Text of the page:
The meaningful use definition is not robust enough to serve as the missing road map, says patient-centered health IT advocate Steve Daviss, MD, DFAPA. Daviss is chair of the department of psychiatry at Baltimore Washington Medical Center and co-chair of the Behavioral Health Work Group for the Certification Commission for Health Information Technology.

“While the HITECH money is supposed to motivate physicians and hospitals to get wired and adopt certified EHRs, people are starting to question whether this will be adequate, or [whether it] will simply turn the silos of paper records into silos of electronic ones,” he says.

Drawing the road map requires a clearly defined destination. No organization, including ONC, has clearly defined just what type of patient-centered health IT is needed to improve patients’ lives.

“Meaningful use is nudging us in the right direction, but I don’t think ONC knows ultimately where we are going,” Throop says. She thinks the government has “just enough of an idea” to head the industry in the right direction.

ONC Leading through “Meaningful Use”

The meaningful use definition is not the last step for a patient-centered healthcare system. But it is a great first step, says Seidman, the meaningful use developer at ONC. While it is not ONC’s goal to develop a road map specifically for patient-centered health IT, it is implementing patient-centered ideas into its heath IT requirements-especially the meaningful use definition.

“The meaningful use workgroup really is trying to create a set of recommendations for the policy committee that will create a road map for the whole healthcare industry around meaningful use,” Seidman says. “And that road map will certainly address patient-centered HIT as well as many other things.

“The Health IT Policy Committee is making it clear that it wants patient-centered health IT to be an important part of that road map.”

Taking It in Stages

The meaningful use requirements include many patient-centered elements in the first stage of the proposed program, Seidman notes, with more to come in stages 2 and 3.

One example is the inclusion of “patient-family engagement” as one of five health outcome priorities for meaningful use. Each of the five broad outcomes is comprised of required objectives, and each objective has a measure. The patient-family engagement outcome is focused on instituting health IT that provides patients with useable health information and engages them in the care process through health IT. For example, the domain requires professionals and hospitals to provide patients with electronic copies of their information within 48 hours.

All five priority domains have pieces that relate to how consumers use health IT, Seidman says. The “improving quality” domain, for example, includes a requirement that patients receive reminders for preventive medicine appointments and follow-up care.

“This is in our proposed rule, but it gives you a sense of the kinds of things that we hope will be part of the meaningful use of electronic health records,” Seidman says.

He notes that the policy committee reviewed private-sector work when drafting the meaningful use requirements, such as that produced by the Consumer Partnership for e-Health, a patient-centered health IT advocacy group.

Accelerating Progress in Stages 2 and 3

While stage 1 criteria feature several patient-centered heath IT requirements, the policy committee had to be somewhat reserved in how much change it required of providers. If regulations were too hard to implement, providers would not join the voluntary program.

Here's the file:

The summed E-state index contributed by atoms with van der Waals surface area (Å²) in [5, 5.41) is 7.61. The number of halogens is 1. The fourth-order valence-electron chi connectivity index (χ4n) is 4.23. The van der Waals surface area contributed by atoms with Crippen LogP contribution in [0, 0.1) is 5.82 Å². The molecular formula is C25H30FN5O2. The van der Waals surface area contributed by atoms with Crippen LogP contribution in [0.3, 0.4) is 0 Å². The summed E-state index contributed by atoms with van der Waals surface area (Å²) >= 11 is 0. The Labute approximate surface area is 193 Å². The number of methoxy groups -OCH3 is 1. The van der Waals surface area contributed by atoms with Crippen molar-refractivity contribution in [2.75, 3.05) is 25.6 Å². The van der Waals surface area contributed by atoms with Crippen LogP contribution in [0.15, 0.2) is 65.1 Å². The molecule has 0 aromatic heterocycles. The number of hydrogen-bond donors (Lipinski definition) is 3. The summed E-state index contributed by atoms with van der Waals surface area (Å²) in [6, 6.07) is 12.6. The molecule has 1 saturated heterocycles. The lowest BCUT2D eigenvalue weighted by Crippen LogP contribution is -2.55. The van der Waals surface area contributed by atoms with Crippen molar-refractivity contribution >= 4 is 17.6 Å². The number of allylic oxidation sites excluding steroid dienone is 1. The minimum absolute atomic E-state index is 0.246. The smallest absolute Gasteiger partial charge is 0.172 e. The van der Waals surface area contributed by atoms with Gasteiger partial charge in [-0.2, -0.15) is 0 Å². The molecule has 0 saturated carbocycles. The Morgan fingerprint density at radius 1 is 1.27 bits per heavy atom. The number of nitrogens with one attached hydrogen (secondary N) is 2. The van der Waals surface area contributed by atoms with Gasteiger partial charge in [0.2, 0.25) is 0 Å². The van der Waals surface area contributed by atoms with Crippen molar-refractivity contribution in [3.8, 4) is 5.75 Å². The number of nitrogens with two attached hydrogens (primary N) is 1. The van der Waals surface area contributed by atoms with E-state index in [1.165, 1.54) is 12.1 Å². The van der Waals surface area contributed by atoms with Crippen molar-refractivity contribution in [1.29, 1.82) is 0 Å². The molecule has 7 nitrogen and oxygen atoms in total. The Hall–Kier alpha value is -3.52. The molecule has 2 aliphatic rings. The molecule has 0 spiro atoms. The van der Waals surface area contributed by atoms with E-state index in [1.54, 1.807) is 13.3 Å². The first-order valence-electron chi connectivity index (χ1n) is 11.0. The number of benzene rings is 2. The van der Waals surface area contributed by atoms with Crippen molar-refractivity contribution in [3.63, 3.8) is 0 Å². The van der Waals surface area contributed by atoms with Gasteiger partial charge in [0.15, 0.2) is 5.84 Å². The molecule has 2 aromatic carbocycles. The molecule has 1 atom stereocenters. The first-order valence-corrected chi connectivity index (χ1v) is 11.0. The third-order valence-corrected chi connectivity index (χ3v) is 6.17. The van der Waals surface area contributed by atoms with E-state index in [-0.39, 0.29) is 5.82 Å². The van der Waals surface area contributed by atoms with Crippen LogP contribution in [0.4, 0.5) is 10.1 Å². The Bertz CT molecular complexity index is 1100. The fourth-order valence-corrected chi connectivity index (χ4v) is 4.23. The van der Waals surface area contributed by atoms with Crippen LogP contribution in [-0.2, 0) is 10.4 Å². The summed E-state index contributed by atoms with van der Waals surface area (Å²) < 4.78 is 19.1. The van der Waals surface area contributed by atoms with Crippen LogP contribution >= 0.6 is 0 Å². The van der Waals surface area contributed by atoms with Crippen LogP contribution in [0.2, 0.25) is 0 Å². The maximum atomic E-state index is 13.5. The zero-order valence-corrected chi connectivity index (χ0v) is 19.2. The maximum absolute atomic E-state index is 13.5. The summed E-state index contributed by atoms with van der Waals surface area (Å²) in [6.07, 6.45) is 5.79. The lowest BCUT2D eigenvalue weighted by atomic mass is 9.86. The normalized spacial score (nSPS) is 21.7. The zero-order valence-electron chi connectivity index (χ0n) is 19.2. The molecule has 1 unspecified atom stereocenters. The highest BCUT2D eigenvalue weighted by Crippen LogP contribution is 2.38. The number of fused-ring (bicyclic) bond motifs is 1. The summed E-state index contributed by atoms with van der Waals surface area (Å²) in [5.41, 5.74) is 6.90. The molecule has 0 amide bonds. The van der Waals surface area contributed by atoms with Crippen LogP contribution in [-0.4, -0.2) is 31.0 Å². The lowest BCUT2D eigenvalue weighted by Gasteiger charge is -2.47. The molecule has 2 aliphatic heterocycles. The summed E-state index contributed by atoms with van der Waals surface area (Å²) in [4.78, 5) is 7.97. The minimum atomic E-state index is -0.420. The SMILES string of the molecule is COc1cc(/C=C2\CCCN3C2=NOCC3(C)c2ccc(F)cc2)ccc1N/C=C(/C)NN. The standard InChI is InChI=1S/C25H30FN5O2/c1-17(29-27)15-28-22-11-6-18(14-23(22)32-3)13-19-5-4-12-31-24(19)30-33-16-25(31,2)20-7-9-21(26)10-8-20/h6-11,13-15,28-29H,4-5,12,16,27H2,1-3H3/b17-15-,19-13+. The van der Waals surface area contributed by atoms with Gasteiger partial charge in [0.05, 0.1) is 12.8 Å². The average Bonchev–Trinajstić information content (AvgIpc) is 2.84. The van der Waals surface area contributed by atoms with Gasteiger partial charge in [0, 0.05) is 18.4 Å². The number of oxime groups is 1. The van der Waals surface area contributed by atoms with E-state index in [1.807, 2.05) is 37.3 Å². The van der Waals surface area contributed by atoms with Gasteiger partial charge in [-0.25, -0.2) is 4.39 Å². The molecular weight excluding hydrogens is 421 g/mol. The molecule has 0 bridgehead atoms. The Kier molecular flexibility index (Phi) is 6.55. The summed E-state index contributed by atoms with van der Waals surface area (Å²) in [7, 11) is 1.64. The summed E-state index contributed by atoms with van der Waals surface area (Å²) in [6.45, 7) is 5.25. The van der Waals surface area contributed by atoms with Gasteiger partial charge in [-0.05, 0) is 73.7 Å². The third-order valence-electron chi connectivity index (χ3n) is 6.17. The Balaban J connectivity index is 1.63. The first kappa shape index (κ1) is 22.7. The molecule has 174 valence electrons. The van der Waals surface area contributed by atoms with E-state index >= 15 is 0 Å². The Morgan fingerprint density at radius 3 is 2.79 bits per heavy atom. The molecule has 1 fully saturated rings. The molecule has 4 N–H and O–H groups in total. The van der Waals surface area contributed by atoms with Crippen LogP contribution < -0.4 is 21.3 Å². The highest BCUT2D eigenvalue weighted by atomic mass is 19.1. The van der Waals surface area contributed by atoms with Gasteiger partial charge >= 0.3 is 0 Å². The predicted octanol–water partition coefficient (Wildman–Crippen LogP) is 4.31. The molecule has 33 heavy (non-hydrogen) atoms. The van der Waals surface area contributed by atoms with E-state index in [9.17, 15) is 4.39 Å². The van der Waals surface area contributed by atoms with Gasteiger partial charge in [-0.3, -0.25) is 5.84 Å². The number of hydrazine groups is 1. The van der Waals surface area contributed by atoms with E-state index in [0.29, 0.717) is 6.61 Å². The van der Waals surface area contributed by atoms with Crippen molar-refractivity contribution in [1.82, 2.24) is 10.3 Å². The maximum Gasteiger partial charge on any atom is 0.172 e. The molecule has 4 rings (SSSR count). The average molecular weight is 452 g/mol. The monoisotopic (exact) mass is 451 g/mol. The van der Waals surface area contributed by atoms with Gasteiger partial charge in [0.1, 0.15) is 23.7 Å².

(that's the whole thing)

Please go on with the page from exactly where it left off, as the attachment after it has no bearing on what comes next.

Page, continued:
Using EHRs meaningfully requires change in how care is delivered, Seidman says. “And that certainly means that it takes some time.”

Starting in 2015, all providers must have EHR systems that comply with the meaningful use objectives or face a reduction in Medicare and Medicaid payments. If the carrot has not worked, the thinking is, the stick will. The meaningful use program is seen as a rare opportunity to institute wide-reaching change.

When developing stages 2 and 3 of the meaningful use definition in the coming months, the Health IT Policy Committee plans to meet directly with patient-centered advocates to discuss how they feel healthcare should be changed.

“There are plans for creating an even more methodical approach to thinking through how patient-centered HIT should be addressed with respect to future meaningful use,” Seidman says.

In April the policy committee’s meaningful use workgroup planned to hold a hearing on the patient-family engagement domain to discuss how its requirements should advance in stages 2 and 3. The meeting was set to discuss various patient-centered health IT topics, with members hoping to hear from patients and patient advocates on their ideas for ensuring health IT endorsed by HHS is geared toward patients.

The committee will ask, “What are consumers’ needs with respect to [health IT]? What are the kinds of tools that can be used? How do we measure meaningful use from their perspective?” Seidman says. “Certainly that hearing will be instrumental in starting to lay groundwork for where [patient-centered] work goes.”

After the meeting, the workgroup will draft recommendations on how the patient-family engagement domain of meaningful use should advance in stages 2 and 3.

The plan is for the stage 2 definition to take effect in 2013, and stage 3 to take effect in 2015, when the meaningful use criteria will be required by facilities looking to avoid payment reductions from CMS.

Hiring Seidman to work on the meaningful use definition was itself an indication that ONC aims to develop patient-centered health IT. Seidman has been passionate on the topic for years. He founded the Center for Information Therapy, which promoted the direct use of information by patients to improve healthcare quality.